Fourth, indefiniteness under 112(2) has become more important. At an invalidation rate of 3.9%, it now accounts for almost as many invalidations as written description and enablement combined (4.1% combined)! From 2005 to 2009, claims were invalidated under 112(2) in only about 9.4 cases per year; from 2010 to 2013 that number doubled to about 20.8 cases per year. In light of recent academic work and Supreme Court decisions expressing concern about indefiniteness, we suspect the importance of 112(2) has only grown since 2013.

Fifth, for cases from 2010-2013, the dataset identifies each case for which each ground of invalidity was decided. This data shows that, when enablement and written description are both adjudicated, they rise and fall together. That is, in the 23 cases from 2010-13 in which both enablement and written description were decided, the outcome for both was the same: either both requirements were found satisfied or both were found unsatisfied. This tends to corroborate Ariad’s position in Ariad Pharmaceuticals v. Eli Lilly, 598 F.3d 1336 (Fed. Cir. 2010) (en banc), in which Ariad argued there is no substantive difference between enablement and written description.

Defenses

The numbers below are based on the University of Houston’s dataset of 3316 cases decided 2005-2013, discussed above in the section on Invalidity.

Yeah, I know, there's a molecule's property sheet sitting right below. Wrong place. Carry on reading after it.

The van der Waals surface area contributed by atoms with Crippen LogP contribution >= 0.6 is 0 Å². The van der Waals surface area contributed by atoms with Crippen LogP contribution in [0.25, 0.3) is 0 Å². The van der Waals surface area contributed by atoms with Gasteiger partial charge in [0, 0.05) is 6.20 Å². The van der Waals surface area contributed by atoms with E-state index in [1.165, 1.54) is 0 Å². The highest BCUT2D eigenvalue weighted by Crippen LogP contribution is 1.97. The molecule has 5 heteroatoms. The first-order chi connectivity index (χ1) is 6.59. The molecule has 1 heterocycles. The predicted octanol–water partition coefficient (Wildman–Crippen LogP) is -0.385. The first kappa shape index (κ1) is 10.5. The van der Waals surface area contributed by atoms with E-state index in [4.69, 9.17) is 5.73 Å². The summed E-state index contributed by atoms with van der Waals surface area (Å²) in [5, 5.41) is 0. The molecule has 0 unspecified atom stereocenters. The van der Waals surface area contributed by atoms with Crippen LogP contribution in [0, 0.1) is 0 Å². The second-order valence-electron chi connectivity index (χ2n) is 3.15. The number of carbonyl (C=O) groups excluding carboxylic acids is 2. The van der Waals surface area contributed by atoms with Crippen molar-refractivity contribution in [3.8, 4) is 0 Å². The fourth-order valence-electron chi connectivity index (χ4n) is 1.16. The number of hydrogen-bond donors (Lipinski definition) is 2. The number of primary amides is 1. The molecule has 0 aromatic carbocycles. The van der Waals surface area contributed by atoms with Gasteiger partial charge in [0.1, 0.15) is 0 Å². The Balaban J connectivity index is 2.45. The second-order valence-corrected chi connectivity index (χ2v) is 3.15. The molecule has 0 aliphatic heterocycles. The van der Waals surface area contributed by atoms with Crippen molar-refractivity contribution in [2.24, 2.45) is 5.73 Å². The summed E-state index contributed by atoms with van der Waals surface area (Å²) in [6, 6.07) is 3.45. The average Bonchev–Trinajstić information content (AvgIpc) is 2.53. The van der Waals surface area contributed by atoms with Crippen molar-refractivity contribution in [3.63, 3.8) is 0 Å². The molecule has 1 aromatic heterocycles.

Enforeeability

Inequitable Conduct. In 3.6% of the cases, the patent was held unenforceable due to inequitable conduct. When the issue was litigated to decision, the accused infringer won only about 26.5% of the time.

Note that the rate at which the issue was litigated to decision fell over the years. From 2005 to 2011, it was litigated to decision about 53 times per year on average. From 2012 to 2013, it was litigated to decision only about 35 times per year on average. We suspect the rate has fallen a bit since 2013.

Patent Misuse. Patent misuse was decided in 33 (or 1.0%) of the cases. Of the 33 cases, the accused infringer won only 1 (or 3.0%) on this ground.

Procedural Defenses

Laches. Laches was decided in 94 (or 2.8%) of the cases. Of the 94 cases, the accused infringer won 22 (or 23%) on this ground.

Equitable Estoppel. Equitable estoppel was decided in 61 (or 1.8%) of the cases. Of the 61 cases, the accused infringer won 17 (or 28%) on this ground.

Failure to Mark. Failure to mark was decided in 44 (or 1.3%) of the cases. Of the 44 cases, the accused infringer won 29 (or 66%) on this ground.

Infringement Defenses

Preexisting License. Whether the accused infringer had licensed the patent in question was decided in 54 (or 1.6%) of the cases. Of the 54 cases, the accused infringer won 28 (or 52%) on this ground.

Exhaustion. Whether first sales had exhausted the patentee rights was decided in 81 (or 2.4%) of the cases. Of the 54 cases, the accused infringer won 48 (or 59%) on this ground.

Exemption under 271(e). Whether the accused infringer was exempt under the FDA safe harbor provision of 271(e) was decided in 15 (0.45%) of the cases. Of the 15 cases, the accused infringer won 7 (or 47%) on this ground.

Exemption for Experimental Use. The common law defense of experimental use was not decided in any of the cases. It may therefore behoove patent law professors to remove experimental use from their syllabi.

Doctrine of Equivalents

Of every 100 findings of direct infringement by U.S. courts, only about 10 are findings of direct infringement under the doctrine of equivalents.